Friday, November 6, 2009

Working Harder, Not Smarter

I don't own a home to lose, I don't have a family to feed, my story isn't that sob worthy by any means. I realize this. But what it is, is demoralizing.

I lost my job, and so I started working exceedingly hard to find a new one. I've said yes to every journalistic freelance opportunity (even going so far as to try to write a press release in exchange for a haircut). And unlike many, I've been lucky to end up with assignments that will ultimately help my portfolio and perhaps someday advance my career. But as many will attest, the road of a freelancer isn't smooth, and often not well paid. Freelancing involves A LOT of hustling, and things I've never been that comfortable with like networking, being relentless in keeping yourself in someone's mind, and endless pitching ideas, most of the time with no results.

If you are lucky enough to get an assignment there's still the chance that you'll do all the work and then it will be "not exactly what they were looking for" in which case you have to go through sometimes so much editing and re-writing that it will be like doing a second article. Other times they won't use it. If you're lucky you signed a contract with a kill fee that makes all that work still somewhat worth your time.

The other piece to freelancing is the "free" aspect. As in working for. When you write a piece either for print or the web, you typically either sign a contract (with varying degrees of giving up your rights to the work you are producing for them), send an invoice for the agreed amount, or both. Sometimes there are tax forms involved. It's all very official seeming. What never seems to be official is the when you will paid. Which is why making a living as a freelancer can sometimes be next to impossible unless you have a million different gigs going at once, or a job on the side.

I've personally never been completely stiffed (yet), but I have waited over two months for a check from an assignment, and have dealt with freelancers who have waited six months or more. Gawker did a list twice of Print's Worst Late Payment Offenders (find that here and here). Some freelancers they talked to haven't been paid in 2 YEARS!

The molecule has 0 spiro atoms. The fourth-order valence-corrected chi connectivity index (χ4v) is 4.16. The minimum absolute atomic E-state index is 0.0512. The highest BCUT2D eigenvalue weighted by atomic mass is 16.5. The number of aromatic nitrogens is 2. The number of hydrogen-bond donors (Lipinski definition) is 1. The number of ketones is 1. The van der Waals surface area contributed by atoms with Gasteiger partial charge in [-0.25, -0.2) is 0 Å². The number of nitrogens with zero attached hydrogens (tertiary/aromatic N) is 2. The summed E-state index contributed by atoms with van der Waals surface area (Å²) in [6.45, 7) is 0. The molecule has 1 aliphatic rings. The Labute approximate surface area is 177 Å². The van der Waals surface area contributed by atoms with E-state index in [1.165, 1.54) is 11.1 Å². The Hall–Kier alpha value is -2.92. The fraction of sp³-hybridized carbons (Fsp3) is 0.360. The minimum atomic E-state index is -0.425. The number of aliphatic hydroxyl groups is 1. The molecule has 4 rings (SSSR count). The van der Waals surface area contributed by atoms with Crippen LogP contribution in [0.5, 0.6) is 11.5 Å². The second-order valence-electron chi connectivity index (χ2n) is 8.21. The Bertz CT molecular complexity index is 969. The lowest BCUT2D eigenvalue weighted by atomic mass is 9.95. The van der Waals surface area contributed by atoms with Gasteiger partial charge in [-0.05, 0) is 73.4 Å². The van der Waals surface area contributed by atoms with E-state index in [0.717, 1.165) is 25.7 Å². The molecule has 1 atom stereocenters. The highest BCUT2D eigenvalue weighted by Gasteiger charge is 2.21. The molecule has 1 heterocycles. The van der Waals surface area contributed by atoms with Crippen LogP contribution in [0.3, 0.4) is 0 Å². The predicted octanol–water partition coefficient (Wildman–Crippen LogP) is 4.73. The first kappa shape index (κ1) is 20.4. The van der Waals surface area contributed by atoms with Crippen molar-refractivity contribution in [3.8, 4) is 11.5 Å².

This in two words is fucked up. A freelancer can't afford to take a publication to court over a few hundred dollars, and many don't want to burn bridges in such a competitive everyone-knows-everyone industry. The publications know this, or more likely don't care. Freelancers are of course a dime a dozen.

So here's how it's been for me: I'm currently working as a freelancer for various publications in what amounts to well over 40 hours a week, in addition, I'm still looking and applying for full time work, and I'm in the middle of applying to Grad School.

I am currently making $40 a week more than I did when I was collecting unemployment. I have no benefits. When work stops for the holidays I won’t be able to collect either. When I have my wisdom tooth removed in a month, not only will I lose money by not working (the result of no sick time) but since the health insurance that I pay out of pocket for every month doesn't cover the full procedure, I will owe more than I make in two weeks of work. And I'm lucky. I'm working. I'm single, I can afford life’s necessities, I don’t have chronic or serious medical problems, and I am not unskilled. Things are a lot worse for a lot of people in America right now.

But that doesn’t mean it’s not horribly horribly flawed. Work should be rewarded with a living wage, and medical issues like an exposed sinus from an extracted wisdom tooth should be considered an essential and covered expense.

Just saying.

Thursday, November 5, 2009

Maybe I should work in advertising

Because I just came up with the best slogan. I offer it up to the Internets for free:

Rogaine: What do you have to lose?

pretty clever, huh?

watch out Peggy Olsen!